Whether you work in IT or development, having a decent workstation is a must. Your workstation is your Swiss Army Knife with all your utilities, tools, working environment, and possibly production releases of your works.
But should you be doing all your research on that same workstation? With all your testing environments and differing versions of libraries and tools? It can take a long time to setup your environment how you like it, so you should protect it. Here is how you can ensure your lab computer stays on its toes —
It doesn’t matter if you work on Linux, Mac, or Windows (and especially Windows), installing different versions of the same software can have some very adverse effects.
Working as a support analyst in an enterprise environment of over 70,000 users, I see the havoc and chaos that unfolds when, somehow, a user has had the wrong version of Java installed on their computer and can no longer login to the enterprise platforms (Java’s slogan of ‘Write Once, Run Anywhere’ should really have a ‘For a Limited Time Only!’ disclaimer). Many people in IT might think “yeah, but I can fix that.” And, sure, you’re probably right, but why bother when you can make sure it doesn’t break, to begin with?
I recently took possession of an older gaming computer with a Core-i7 2700k (no VT-d due to the ‘k’ variant, unfortunately, such a disappointment in a CPU so capable) and 16GB of ram for a more than fair price after helping a friend build a new i7-8700 system. This was replacing my much older Core-2 Quad Q8200 system (running Arch Linux) as my file/media server, and it’s quite the replacement coming in with four times as much ram and probably around three times as much CPU performance at least. My immediate move was to get it up and running with virtualization in addition to the tasks I’d labored my Core-2 Quad system with given that it had the extra muster.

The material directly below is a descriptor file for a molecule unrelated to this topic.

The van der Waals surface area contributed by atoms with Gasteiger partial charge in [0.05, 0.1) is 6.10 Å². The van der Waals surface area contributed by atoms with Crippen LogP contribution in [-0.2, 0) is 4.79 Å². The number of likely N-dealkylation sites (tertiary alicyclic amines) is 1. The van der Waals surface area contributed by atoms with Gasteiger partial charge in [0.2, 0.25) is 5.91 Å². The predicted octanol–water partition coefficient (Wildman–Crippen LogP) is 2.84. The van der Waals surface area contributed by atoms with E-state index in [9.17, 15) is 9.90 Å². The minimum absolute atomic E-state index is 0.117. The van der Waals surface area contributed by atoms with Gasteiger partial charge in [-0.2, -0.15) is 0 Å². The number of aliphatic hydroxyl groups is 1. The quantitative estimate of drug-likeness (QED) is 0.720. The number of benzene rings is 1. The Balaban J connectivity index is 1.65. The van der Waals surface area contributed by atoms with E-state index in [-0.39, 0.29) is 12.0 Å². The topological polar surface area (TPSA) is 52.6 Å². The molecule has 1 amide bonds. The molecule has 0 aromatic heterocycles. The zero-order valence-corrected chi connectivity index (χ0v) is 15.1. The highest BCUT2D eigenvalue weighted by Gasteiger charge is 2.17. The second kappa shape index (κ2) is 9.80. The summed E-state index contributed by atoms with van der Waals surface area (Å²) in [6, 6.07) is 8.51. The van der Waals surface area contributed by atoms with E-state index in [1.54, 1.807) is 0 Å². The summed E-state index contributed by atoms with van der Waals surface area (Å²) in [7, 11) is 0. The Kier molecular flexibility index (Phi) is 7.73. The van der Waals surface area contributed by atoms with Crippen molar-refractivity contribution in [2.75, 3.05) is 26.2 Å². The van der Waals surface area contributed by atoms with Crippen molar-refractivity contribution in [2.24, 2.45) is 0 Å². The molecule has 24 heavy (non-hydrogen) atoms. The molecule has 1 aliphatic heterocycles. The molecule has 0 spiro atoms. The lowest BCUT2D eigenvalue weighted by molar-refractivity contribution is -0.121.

With this new system I decided to give OpenSUSE Leap a try for the server. Not that Arch has ever given me a hard time, but being familiar with Debian/Ubuntu and CentOS/Red Hat, I figured I’d give the other enterprise viable Linux distribution a go.
It turns out that setting up KVM virtualization in OpenSUSE using the Yast2 tool is incredibly easy, even from the command line. The only parts that really require any mucking around are setting up the management socket permissions, but that’s a breeze with the guides provided by SUSE.
Keep in mind that I did everything remotely, but if you were to do it locally, on a machine, it’d be much easier with something like Virtual Box (which is extremely underrated as a virtualization platform).
Using virtual machines lets you run more than just other operating systems. It allows you to encapsulate multiple environments on your machine for testing, continuous integration builds, or often in my case, simply learning and deploying new technologies.
The truth is, having a good lab computer with properly configured virtualization, whether it be a laptop, high-performance desktop, or even server-grade hardware, is an invaluable asset because it enables you to adapt your working environments quickly and reliably depending on your current needs without compromising any other pieces of software.
What kind of test-beds or lab environments do you have setup? Are they for school, professional development (commercial or open source?), or just tinkering? Let us know in the comments below.